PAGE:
I'm six weeks in to this vocation, this state of life, I've dreamed about my whole life.
I'm married to a man who is everything I never knew I wanted. My teenage self imagined a dark-haired country boy who would go fishing and plow fields and be like most of the country boys I grew up with. Yet here I am, madly and hopelessly and delightfully in love with a sandy-haired, green-eyed, city-boy husband. He goes fishing for souls, wears ties instead of boots, feeds the homeless on inner-city streets, and ignites a fire in the audience when he speaks.
I'm crazy about him.
Good thing I learned how to let go of expectations or I would have missed out. Big time. God really does know best.
Yet you know what else I'm learning?
Expectations tend to creep up even in the happily ever after.
I'm finding most of them come from two ideal roles we as women think we should play in marriage: the Soulmate and the Helpmate.
There's pressure from the secular world to be his Soulmate. You fit perfectly together, a true match made in heaven. Same interests, tastes, hobbies, goals. Not a fight or tension or argument in sight. You stay up late into the night talking about your dreams together, not planning meals for the week or going to bed early because of your different work schedules. You might as well have a movie made about you, things are that perfect-- and if they aren't, then maybe you settled for less than your Soulmate!
Then there's the pressure from the conservative or spiritual side of things. I grew up an avid lover of books on Biblical womanhood and homemaking (and still am, actually!). So I was determined to be my husband's Helpmate. The one who would pray for him daily, make all the meals, and keep the house tidy. I think I'll even do some bread baking and throw in some laundry using my homemade soap and softener, of course.
Neither of those are bad scenarios. They're actually beautiful in their own way. They're just not realistic for every single day of marriage. And if we focus on one solely as our goal or ideal, we will always fall short because our marriages are meant to be uniquely written by the hand of God.
I still do want to be my husband's soulmate and his helpmate. Yet I want our marriage to look like ours. Not a Hollywood movie. Not a Christian womanhood book.
But the story God wrote for us.
The best way to do that is to let go of expectations.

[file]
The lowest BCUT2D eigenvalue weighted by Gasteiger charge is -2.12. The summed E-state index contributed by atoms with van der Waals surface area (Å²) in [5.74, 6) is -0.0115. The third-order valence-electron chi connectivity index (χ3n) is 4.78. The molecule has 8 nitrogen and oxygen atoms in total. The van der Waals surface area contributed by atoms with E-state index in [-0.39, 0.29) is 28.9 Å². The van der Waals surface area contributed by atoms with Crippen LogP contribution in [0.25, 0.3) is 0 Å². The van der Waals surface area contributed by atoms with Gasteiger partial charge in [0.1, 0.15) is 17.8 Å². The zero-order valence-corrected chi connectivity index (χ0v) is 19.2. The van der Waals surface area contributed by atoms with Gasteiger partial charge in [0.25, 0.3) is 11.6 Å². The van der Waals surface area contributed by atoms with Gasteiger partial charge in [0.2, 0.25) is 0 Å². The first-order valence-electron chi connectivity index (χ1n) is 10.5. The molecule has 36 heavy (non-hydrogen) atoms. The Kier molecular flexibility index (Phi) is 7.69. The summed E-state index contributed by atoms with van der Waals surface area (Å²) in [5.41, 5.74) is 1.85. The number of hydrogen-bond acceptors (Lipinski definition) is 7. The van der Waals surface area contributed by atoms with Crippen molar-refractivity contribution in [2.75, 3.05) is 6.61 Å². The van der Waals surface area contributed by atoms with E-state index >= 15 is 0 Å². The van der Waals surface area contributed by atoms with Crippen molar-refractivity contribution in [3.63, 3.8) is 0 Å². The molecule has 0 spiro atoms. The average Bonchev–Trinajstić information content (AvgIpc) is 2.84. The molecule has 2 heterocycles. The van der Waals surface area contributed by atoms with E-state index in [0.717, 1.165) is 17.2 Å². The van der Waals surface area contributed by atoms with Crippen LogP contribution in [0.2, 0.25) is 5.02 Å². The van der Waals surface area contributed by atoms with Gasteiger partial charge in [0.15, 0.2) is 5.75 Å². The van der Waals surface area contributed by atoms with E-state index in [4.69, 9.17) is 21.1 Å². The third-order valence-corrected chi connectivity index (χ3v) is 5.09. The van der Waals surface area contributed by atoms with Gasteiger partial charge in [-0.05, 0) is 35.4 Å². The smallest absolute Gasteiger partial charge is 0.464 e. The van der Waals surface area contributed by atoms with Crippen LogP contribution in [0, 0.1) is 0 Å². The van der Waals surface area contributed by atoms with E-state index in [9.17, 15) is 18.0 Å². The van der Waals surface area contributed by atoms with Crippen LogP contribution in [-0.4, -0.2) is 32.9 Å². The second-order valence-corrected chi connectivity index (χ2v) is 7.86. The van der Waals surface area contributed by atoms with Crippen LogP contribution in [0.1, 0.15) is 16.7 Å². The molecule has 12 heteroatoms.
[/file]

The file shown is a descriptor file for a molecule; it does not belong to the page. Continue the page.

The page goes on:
I'm learning to simply be my husband's helpmate by helping him in whatever way he desires-- it might be packing his lunch one morning. Another it might be helping him with a ministry project. But I'm asking and I'm listening and I'm learning--instead of assuming my ideas of helpfulness, or those in a book, are going to be what shows my love best to him.
I'm learning to be his soulmate by walking beside him on this journey to heaven together, learning to love him as Christ does. Loving his body, heart, and soul-- the whole person-- freely and totally and faithfully. And this kind of unconditional, sacrificial love that Christ teaches us...it's more powerful and more beautiful than any Hollywood movie..and they say the ending is pretty stellar, too.
Where might you be allowing expectations to creep into your marriage?
Do you tend more towards the secular view of the 'soulmate' or the conservative pressure to be the perfect 'helpmate'?
How is God calling you to let go of your expectations and allow His unique plan for your marriage to unfold?
Laura currently works as a Cardiology nurse and is touched by the lives and stories of her patients. Her heart has been forever changed by her work with women in crisis pregnancy centers as a nurse sonographer. Her Faith story has been a long, beautiful journey of learning intimacy with a perfect God who wants our love, not our perfection. She married the man who makes her heart flutter and was willing to take on the task of leading her soul to Heaven. She's crazy about her husband, homemade cookies, Catholicism, anything DIY, the written word, authentic friendships, little moments, and living in the country.